More than 100 people dead, more than 1000 injured, and countless arrested. Egypt is in revolt against its ruler, and the scenes have been beautiful and ugly at the same time.
Beautiful because you can see that a population long enslaved has finally decided to take its destiny in its own hands. They do not want any pharaohs, emperors, kings or dictators. They want the right to vote and they want that vote to be counted. And yet many in the world prefer to see stability in Egypt –-- even if it comes at the expense of fairness and justice to the Egyptian people.
It is that stability that President Hosni Mubarak wants to present to the world –-- at the expense of chaos for the Egyptian people.
First, he tried to quell the protesters using riot police. When this failed, he used regular police. When that failed –-- after leaving scores dead, buildings on fire, and Egypt effectively cut off from the rest of the world –-- he tried to get the Army to do his bidding. But for better or for worse, the Army decided not to use its guns to annihilate the protesters.
Now what do you do if you are Mubarak? You cannot use your lesser forces to wipe away dissent and clear the streets. You cannot use your major force to do that either. For a man who has clung to power for three decades and who spent another decade under the shadow of his predecessor, Anwar Sadat, it isn’t hard to figure out what to do.
When the police failed to stop the protesters, they disappeared. Then, the traffic police disappeared. There’s the Army on the streets and then there’s the protesters. And now everyone’s commenting about how thugs are roaming the streets and causing mayhem. The government is beating the drum of how there is violence and that it needs to act and use the Army to remove the thugs from the streets.
So where did these thugs come from? Are they protesters? If they’re protesters, then why didn’t they try to loot and cause mayhem before? The police were preoccupied with protesters who were trying to run over government buildings. There was ample time for looting, yet no one did it.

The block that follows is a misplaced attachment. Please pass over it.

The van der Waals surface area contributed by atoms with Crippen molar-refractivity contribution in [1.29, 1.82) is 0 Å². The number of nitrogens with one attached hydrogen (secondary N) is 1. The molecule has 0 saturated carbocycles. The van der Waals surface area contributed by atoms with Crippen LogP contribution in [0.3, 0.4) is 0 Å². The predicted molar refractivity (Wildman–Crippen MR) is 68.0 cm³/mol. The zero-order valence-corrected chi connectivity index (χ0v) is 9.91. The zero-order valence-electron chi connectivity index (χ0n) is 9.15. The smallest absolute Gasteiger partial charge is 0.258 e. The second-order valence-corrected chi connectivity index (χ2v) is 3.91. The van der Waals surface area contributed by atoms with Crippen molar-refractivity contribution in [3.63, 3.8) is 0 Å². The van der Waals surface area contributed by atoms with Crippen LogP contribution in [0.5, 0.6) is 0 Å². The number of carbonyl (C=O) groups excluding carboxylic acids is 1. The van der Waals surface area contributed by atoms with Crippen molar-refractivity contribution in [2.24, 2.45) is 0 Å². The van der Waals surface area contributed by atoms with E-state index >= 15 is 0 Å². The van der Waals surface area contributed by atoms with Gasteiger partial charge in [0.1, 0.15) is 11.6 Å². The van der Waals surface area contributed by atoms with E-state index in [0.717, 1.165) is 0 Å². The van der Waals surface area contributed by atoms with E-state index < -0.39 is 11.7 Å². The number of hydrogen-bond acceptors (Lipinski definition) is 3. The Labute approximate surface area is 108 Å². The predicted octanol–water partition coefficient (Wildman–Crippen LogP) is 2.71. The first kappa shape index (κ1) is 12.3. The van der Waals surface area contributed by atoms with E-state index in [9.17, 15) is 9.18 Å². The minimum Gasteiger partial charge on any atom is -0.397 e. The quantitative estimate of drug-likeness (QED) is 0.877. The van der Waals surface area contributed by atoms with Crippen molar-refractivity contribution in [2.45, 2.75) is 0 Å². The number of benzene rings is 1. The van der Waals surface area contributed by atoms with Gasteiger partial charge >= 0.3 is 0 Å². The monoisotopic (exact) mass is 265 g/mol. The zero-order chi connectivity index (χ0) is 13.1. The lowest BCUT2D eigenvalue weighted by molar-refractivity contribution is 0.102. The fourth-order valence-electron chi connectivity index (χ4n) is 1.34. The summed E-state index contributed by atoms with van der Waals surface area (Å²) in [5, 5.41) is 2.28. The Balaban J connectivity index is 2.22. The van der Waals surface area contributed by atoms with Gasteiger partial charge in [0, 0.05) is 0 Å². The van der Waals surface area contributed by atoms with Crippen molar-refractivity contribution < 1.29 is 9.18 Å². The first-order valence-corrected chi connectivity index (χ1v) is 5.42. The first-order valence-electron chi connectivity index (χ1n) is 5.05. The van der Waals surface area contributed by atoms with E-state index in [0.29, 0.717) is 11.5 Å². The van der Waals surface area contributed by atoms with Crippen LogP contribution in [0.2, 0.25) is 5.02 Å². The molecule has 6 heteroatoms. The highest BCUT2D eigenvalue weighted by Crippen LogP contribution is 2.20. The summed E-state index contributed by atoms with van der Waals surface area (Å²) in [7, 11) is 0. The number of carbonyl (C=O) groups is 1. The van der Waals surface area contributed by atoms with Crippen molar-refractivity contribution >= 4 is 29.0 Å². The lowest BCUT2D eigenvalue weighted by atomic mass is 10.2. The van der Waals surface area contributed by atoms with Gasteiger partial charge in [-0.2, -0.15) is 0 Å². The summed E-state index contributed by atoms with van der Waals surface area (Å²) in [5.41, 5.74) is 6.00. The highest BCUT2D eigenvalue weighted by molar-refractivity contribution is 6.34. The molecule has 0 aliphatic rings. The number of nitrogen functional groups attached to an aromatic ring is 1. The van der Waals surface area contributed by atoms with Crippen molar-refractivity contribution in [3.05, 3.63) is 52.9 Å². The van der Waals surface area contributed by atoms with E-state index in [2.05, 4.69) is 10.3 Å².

Some of the protesters who make it to Al Jazeera are telling a different but still scary story. They are claiming the thugs are actually policemen. AThe thugs are giving the Government an excuse to use force and to persuade the Army --- the one institution in the country that the proud Egyptians admire –-- to remove protesters from the streets.
This is why the government removed the police from the streets. Not only are some of them being used to terrorise the population, but their absence also gives the government the argument to justify deploying the army. All this gives weight to the claims by Egyptians on TV and social media that the thugs are indeed the police. And that the government is using all its resources smartly.
The world wants stability. The police/thugs are destabilizing the country. Mubarak will use the Army to bring the stability back. Of course no one would remember how he slaughtered Egyptians and quelled a popular uprising because all of that does not matter when stability is concerned. Mubarak will imprison thousands and kill hundreds. Then you can say good-bye to another revolution in Egypt.
The question that will decide the fate of this uprising is: Will the protesters buy the narrative that they need protection from the ‘thugs’ and should go home and let the army deal with them or will they will see through the lies and keep asking for Mubarak’s departure?
But one thing's for sure. In the next few days, expect to see protesters getting arrested and then being passed off as looters and thugs.